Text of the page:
• Configuration Server Proxy application name (the -app parameter)
  • Configuration Server host (the -host parameter)
  • Configuration Server port (the -port parameter)
  • Configuration Server Proxy license file or license server location (the -l parameter)

Configuration Server Proxy supports the command-line parameters common to Genesys server applications, as described in Starting and Stopping Manually.

Tip
If you want to generate logs logging during startup and initialization (referred to as bootstrap logging) of Configuration Server Proxy, start the server from the command line and include the -log-<log option name> <log-type> parameter. Optionally, you can store these logs in a file separate from the operations logs—also include the -log-<log-type> <filename> parameter in the startup command.

Starting Configuration Server Proxy on UNIX

Go to the directory in which Configuration Server Proxy is installed, and do one of the following:

  • To use only the required command-line parameters, type the following command line: sh run.sh
  • To specify the command line yourself, or to use additional command-line parameters, type the following command line:
    confserv -host <Configuration Server host> -port <Configuration Server port> -app <CS proxy application objects name> [<additional parameters and arguments as required>]

Starting Configuration Server Proxy on Windows

Do one of the following:

  • Use the Start > Programs menu.
  • To use only the required command-line parameters, go to the directory in which Configuration Server Proxy is installed, and double-click the startServer.bat file.
  • To specify the command line yourself, or to use additional command-line parameters, open the MS-DOS window, go to the directory in which Configuration Server Proxy is installed, and type the following command line:
    confserv.exe -host <Configuration Server host> -port <Configuration Server port> -app <CS proxy application objects name> [<additional parameters and arguments as required>]

Writable Configuration Server Proxies

By default, Configuration Server Proxy provides read-only access to configuration data. Configuration Server clients that require write access to Configuration Server must still connect directly to Configuration Server. Some of Genesys Supervisor- and Agent-facing applications (such as Workspace Desktop Edition), while deployed in high numbers, require write access to configuration data and should be deployed against Configuration Server Proxy in Writable mode.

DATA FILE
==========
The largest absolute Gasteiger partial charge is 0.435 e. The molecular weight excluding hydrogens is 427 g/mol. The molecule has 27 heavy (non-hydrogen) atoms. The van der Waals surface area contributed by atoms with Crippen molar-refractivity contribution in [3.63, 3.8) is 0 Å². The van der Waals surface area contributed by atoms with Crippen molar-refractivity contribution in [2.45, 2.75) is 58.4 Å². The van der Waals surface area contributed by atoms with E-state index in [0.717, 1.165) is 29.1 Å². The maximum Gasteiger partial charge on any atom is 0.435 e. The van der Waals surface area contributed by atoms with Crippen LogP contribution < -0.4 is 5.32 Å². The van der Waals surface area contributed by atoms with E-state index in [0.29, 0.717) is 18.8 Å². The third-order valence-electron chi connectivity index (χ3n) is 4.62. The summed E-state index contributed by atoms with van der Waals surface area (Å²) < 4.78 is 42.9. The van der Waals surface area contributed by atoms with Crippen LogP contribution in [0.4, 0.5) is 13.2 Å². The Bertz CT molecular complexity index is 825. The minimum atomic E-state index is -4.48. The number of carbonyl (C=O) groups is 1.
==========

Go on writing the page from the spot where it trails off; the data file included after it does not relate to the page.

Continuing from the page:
Administrative applications, such as Genesys Administrator, should still connect to the Master Configuration Server to perform complex configuration updates, because Configuration Server Proxy in writable mode is not designed to handle all types of configuration updates. Updates made in bulk might result in a significant extra load on the system when done by the Proxy server rather than the Master server.

To configure a Configuration Server Proxy as writable, use the Configuration Server Proxy configuration option proxy-writable. For more information about this option, refer to the Framework Configuration Options Reference Manual.

Redundant Configuration Server Proxies

The high-availability (HA) architecture implies the existence of redundant applications, a primary and a backup, monitored by a management application.

Like Configuration Server, Configuration Server Proxy supports the Warm Standby redundancy type between redundant Configuration Server Proxies. For more information, refer to Redundant Configuration Servers.

HA Configuration Server Proxy supports ADDP between the pair of proxy servers if ADDP has been enabled between the master Configuration Server and Configuration Server Proxy in the Connections tab of the proxy server. The primary and backup Configuration Server Proxies also use these ADDP settings to communicate with each other.

Prior to release 8.1.3, when a switchover occurred between the primary and backup Configuration Server Proxies, Configuration Server Proxy clients had to read configuration information anew and reestablish the connections to the backup server themselves. Especially in large configuration environments, this often led to detrimental effects on system performance, leading clients to question the usefulness of the backup proxy server.

Starting in release 8.1.3, client connections are restored automatically to the backup Configuration Server Proxy when it switches to primary mode, if the connection between the client and primary Configuration Server Proxy is lost, because the primary proxy server is stopped. This makes the switchover practically invisible to clients, and essentially eliminates the performance impact on the system. This restoration is made possible by the backup Configuration Server Proxy keeping its own record of client connections and disconnections. Under normal conditions, the primary proxy server notifies the backup proxy of client connections and disconnections, which the backup stores in its History Log Database. When the backup switches to primary mode, it is able to restore client connections based on the connection and disconnection information it has stored.

If the connection between the primary and backup servers is lost, prior to switchover, the session is not restored. Clients of the Configuration Server Proxy must reregister and read all data from scratch.

Important
You cannot separate two Configuration Server Proxies configured as an HA pair into two standalone servers at runtime. You must stop, re-configure, and then restart each server.